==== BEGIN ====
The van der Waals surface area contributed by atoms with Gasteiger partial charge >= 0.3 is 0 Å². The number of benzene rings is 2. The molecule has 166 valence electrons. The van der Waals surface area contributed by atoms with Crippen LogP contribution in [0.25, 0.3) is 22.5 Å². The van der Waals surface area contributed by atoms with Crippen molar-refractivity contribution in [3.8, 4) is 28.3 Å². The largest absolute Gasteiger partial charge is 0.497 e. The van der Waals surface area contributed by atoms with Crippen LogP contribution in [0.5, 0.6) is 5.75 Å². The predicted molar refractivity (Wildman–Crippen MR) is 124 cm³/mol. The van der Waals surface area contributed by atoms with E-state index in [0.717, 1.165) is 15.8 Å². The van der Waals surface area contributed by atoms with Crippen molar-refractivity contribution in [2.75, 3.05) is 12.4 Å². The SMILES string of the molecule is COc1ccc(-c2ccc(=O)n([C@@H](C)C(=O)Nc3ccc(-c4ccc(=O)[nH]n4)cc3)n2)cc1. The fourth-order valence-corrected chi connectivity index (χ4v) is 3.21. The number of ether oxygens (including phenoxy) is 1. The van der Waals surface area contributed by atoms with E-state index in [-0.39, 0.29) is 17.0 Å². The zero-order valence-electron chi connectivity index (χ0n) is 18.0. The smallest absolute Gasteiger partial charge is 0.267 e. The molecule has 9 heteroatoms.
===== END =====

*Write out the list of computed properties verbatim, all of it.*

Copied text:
The van der Waals surface area contributed by atoms with Gasteiger partial charge >= 0.3 is 0 Å². The number of benzene rings is 2. The molecule has 166 valence electrons. The van der Waals surface area contributed by atoms with Crippen LogP contribution in [0.25, 0.3) is 22.5 Å². The van der Waals surface area contributed by atoms with Crippen molar-refractivity contribution in [3.8, 4) is 28.3 Å². The largest absolute Gasteiger partial charge is 0.497 e. The van der Waals surface area contributed by atoms with Crippen LogP contribution in [0.5, 0.6) is 5.75 Å². The predicted molar refractivity (Wildman–Crippen MR) is 124 cm³/mol. The van der Waals surface area contributed by atoms with E-state index in [0.717, 1.165) is 15.8 Å². The van der Waals surface area contributed by atoms with Crippen molar-refractivity contribution in [2.75, 3.05) is 12.4 Å². The SMILES string of the molecule is COc1ccc(-c2ccc(=O)n([C@@H](C)C(=O)Nc3ccc(-c4ccc(=O)[nH]n4)cc3)n2)cc1. The fourth-order valence-corrected chi connectivity index (χ4v) is 3.21. The number of ether oxygens (including phenoxy) is 1. The van der Waals surface area contributed by atoms with E-state index in [-0.39, 0.29) is 17.0 Å². The zero-order valence-electron chi connectivity index (χ0n) is 18.0. The smallest absolute Gasteiger partial charge is 0.267 e. The molecule has 9 heteroatoms.